On Monday, March 19 and Tuesday, March 20, the University of North Alabama (Florence, Alabama) will present its 29th annual Spring Writers' Series. The featured speaker this year is internationally known poet, novelist, essayist, and playwright Ishmael Reed. Reed will speak on Tuesday, March 20, at 12:30 p.m. in the performance center of the Guillot University Center at UNA. A reception and booksigning will follow.
At 11 a. m. on Tuesday in the performance center of GUC , Reed's daughter Tenneesse Reed, a poet and memoirist, will read from her work. Tennessee Reed has published 335 pages of poetry in four collections and currently assists her father by designing his online magazine “Konch.”
As an introduction to Ishmael Reed, Dr. Will Verrone, assistant professor of English, will give a lecture on Ishmael Reed’s work in film and screenwriting on Monday, March 19 at 2 p.m. in the GUC. Dr. Verrone's discussion will focus on Reed’s work in film and television, primarily as a screenwriter and producer. He will discuss Reed's style and thematic concerns and the significance and relevance of his film work in relation to his novels, poetry and essays. The public is invited to attend this event on Monday as well as the readings on Tuesday. All events are free and open to the public.(photo of Ishmael Reed)
Critic and scholar Robert Elliot Fox calls Ishmael Reed "one of the most original and controversial figures in the field of African American letters." Fox goes on to say that in his writing, Reed is "a great improviser, a master of collage with an amazing ability to syncretize seemingly disparate and divergent materials into coherent 'edutainments'--forms of surprise, revelation, and frequent hilarity." He notes that from the start, "Reed's iconoclasm has been aimed not only at the Western tradition, which has attempted to monopolize the world at the expense of other versions of experience, but at the black tradition as well." Reed constantly reminds us not to take ourselves too seriously, and his consistent complaint about militants of all persuasions is that they lack a sense of humor.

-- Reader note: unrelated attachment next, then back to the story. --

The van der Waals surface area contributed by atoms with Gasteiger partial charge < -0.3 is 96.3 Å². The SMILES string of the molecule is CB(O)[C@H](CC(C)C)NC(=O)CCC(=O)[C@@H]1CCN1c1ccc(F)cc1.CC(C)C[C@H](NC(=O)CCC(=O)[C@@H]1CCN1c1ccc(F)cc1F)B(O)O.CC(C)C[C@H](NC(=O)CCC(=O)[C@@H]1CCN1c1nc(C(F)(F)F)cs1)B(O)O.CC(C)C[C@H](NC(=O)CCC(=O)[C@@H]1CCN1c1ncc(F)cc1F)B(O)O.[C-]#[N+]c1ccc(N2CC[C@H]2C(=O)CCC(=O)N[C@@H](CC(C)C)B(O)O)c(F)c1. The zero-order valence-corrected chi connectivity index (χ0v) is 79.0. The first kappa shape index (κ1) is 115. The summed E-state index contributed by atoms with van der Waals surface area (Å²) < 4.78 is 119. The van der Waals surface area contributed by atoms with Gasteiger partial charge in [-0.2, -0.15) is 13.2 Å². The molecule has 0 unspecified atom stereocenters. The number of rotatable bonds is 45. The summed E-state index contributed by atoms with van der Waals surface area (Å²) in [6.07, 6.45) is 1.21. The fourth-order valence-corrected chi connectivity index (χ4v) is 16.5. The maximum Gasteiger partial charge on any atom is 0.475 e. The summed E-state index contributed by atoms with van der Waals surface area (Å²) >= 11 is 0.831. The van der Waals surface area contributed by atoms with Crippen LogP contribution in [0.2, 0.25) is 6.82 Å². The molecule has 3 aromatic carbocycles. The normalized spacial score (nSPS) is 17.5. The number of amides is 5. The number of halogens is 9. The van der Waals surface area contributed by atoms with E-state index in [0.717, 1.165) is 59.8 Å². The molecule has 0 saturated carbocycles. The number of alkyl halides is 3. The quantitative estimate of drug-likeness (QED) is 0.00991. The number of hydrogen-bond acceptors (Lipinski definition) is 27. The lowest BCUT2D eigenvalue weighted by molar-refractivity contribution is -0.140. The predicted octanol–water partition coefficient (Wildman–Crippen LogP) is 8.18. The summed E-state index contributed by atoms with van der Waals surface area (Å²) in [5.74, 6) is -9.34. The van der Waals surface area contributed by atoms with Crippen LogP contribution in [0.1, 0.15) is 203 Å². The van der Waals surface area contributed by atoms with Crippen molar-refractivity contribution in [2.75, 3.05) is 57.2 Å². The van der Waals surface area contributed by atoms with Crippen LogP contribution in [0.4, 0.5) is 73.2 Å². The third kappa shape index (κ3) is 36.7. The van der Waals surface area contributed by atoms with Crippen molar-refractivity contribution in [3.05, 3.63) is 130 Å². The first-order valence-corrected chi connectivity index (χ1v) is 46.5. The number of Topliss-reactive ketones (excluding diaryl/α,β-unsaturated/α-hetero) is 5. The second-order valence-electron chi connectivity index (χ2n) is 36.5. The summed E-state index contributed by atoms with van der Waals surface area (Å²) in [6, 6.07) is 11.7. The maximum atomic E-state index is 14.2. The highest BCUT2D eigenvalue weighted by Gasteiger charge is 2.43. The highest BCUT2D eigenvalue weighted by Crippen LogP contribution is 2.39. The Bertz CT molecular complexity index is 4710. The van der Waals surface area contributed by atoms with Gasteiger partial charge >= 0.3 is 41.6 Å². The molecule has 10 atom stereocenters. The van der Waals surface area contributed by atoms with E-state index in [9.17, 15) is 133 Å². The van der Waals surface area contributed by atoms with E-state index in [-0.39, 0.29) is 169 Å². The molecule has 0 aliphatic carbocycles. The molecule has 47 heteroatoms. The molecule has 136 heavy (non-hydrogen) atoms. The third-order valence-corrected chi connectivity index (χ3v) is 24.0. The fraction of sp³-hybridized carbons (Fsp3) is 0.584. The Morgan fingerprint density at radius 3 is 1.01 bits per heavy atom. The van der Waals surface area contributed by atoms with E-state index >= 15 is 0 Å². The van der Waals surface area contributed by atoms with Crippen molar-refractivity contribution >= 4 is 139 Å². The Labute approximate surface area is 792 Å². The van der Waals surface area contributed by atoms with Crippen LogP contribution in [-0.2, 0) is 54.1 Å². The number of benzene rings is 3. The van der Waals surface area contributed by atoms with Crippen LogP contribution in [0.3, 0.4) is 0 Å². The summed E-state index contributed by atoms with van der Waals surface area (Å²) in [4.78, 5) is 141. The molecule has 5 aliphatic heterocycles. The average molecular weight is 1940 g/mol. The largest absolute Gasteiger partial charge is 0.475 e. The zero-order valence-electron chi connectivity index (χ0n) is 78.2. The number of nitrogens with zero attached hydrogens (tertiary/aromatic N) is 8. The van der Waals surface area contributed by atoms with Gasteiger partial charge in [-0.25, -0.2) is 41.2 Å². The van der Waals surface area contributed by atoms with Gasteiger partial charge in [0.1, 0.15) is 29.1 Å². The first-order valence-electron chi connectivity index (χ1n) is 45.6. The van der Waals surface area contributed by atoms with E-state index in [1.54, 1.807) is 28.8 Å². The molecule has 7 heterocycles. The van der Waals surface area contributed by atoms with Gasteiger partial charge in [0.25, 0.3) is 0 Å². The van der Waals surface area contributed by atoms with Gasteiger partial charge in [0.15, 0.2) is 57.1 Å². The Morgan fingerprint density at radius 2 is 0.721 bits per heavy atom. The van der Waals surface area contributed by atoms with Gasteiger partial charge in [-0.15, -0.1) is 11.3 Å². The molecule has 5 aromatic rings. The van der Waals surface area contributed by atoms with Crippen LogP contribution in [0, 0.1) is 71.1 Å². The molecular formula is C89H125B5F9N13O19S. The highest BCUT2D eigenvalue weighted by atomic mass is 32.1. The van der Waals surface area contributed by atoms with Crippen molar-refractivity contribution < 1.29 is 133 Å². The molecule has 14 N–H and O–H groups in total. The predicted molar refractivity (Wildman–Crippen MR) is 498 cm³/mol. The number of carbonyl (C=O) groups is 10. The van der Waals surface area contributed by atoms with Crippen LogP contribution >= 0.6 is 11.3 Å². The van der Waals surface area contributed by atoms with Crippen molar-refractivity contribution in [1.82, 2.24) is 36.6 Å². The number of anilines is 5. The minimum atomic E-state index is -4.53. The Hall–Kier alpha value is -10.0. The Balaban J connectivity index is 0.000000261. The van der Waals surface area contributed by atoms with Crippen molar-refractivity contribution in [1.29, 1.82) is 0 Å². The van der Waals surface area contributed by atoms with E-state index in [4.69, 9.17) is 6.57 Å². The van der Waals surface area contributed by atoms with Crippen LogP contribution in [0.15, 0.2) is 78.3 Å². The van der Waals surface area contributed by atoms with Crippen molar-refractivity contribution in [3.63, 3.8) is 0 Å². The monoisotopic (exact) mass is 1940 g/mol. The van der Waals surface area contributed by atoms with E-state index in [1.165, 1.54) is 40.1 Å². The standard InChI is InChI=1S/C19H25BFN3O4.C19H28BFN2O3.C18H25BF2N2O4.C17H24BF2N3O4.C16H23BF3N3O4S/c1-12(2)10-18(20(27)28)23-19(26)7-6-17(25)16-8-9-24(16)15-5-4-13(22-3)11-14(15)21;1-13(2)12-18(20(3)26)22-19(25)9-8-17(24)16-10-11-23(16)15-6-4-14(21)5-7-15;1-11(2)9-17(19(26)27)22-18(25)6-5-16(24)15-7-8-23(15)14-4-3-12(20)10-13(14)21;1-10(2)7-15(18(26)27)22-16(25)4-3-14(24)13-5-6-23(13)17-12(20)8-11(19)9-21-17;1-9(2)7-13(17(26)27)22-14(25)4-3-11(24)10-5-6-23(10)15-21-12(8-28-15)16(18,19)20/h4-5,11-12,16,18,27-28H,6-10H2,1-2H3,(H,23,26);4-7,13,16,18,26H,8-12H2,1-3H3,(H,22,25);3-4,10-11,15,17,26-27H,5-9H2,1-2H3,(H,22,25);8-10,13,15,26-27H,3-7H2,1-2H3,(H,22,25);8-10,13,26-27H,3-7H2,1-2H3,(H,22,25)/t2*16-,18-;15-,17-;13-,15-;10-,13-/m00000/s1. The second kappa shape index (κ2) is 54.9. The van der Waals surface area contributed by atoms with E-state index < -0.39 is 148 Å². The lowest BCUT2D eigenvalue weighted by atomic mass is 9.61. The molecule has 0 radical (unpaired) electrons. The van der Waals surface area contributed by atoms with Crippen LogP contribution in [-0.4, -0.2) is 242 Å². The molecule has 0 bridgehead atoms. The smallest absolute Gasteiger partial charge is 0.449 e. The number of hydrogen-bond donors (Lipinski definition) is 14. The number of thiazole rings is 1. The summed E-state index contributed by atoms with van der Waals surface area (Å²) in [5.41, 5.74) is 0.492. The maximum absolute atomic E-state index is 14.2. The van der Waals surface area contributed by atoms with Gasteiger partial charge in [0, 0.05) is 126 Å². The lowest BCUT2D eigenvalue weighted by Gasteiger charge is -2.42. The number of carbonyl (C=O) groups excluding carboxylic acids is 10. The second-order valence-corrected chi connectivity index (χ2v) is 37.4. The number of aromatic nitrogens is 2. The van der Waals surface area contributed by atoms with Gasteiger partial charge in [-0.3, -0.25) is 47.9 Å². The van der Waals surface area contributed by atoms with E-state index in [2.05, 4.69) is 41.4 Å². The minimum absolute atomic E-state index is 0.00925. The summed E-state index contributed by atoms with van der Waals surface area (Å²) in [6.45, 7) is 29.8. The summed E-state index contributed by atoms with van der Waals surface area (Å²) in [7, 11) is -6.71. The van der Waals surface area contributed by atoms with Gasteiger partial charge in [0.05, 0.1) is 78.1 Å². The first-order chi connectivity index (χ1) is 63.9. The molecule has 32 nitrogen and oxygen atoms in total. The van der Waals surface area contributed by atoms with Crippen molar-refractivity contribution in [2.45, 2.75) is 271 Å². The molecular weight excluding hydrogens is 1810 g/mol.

Reed, who is a MacArthur recipient and the author of 28 published works was born in 1938 in Chattanooga, Tennessee. Shortly after graduation from high school he moved to Buffalo , New York, and in 1962 Reed moved to New York City. Five years later, in 1967, his first novel The Freelance Pallbearers, was published, and that same year, Reed moved to Berkeley, California. He currently resides in Oakland, California.
Twice a finalist for the National Book Award, and a nominee for the Pulitzer Prize, Reed is known for his satirical works challenging American political culture and highlighting political and cultural oppression. Reed has received numerous accolades from his contemporaries. Musician Max Roach is said to have called Reed the Charlie Parker of American fiction
Ishmael Reed’s texts and lyrics have been performed, composed or set to music by a host of musicians including Taj Mahal, David Murray, Allen Toussiant, Bobby Womak and many others, and Reed's best known poem entitled "Beware: Do Not Read This Poem" is named by the Gale Research Company as one of the approximately 20 poems that teachers and librarians cite as one of the most frequently studied poems in literature classes across the education curriculum.
For more information about this event, contact Pam Kingsbury at 256-765-4890 or the English Department at 256-765-4238.
----Penne J. Laubenthal